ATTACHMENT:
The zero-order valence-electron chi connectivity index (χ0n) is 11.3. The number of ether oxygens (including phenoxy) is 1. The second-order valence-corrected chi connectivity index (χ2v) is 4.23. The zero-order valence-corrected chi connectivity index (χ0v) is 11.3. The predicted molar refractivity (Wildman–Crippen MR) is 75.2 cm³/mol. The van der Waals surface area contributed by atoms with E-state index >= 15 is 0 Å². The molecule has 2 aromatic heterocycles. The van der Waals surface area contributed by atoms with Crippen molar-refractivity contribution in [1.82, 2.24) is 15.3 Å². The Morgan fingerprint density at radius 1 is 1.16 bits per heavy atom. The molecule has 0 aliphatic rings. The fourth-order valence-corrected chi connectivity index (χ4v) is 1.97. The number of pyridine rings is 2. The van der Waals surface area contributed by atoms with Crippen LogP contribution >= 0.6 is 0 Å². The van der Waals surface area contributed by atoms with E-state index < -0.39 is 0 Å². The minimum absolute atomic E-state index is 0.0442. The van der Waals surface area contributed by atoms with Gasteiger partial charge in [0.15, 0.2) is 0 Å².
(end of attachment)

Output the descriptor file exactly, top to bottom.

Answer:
The zero-order valence-electron chi connectivity index (χ0n) is 11.3. The number of ether oxygens (including phenoxy) is 1. The second-order valence-corrected chi connectivity index (χ2v) is 4.23. The zero-order valence-corrected chi connectivity index (χ0v) is 11.3. The predicted molar refractivity (Wildman–Crippen MR) is 75.2 cm³/mol. The van der Waals surface area contributed by atoms with E-state index >= 15 is 0 Å². The molecule has 2 aromatic heterocycles. The van der Waals surface area contributed by atoms with Crippen molar-refractivity contribution in [1.82, 2.24) is 15.3 Å². The Morgan fingerprint density at radius 1 is 1.16 bits per heavy atom. The molecule has 0 aliphatic rings. The fourth-order valence-corrected chi connectivity index (χ4v) is 1.97. The number of pyridine rings is 2. The van der Waals surface area contributed by atoms with Crippen LogP contribution >= 0.6 is 0 Å². The van der Waals surface area contributed by atoms with E-state index < -0.39 is 0 Å². The minimum absolute atomic E-state index is 0.0442. The van der Waals surface area contributed by atoms with Gasteiger partial charge in [0.15, 0.2) is 0 Å².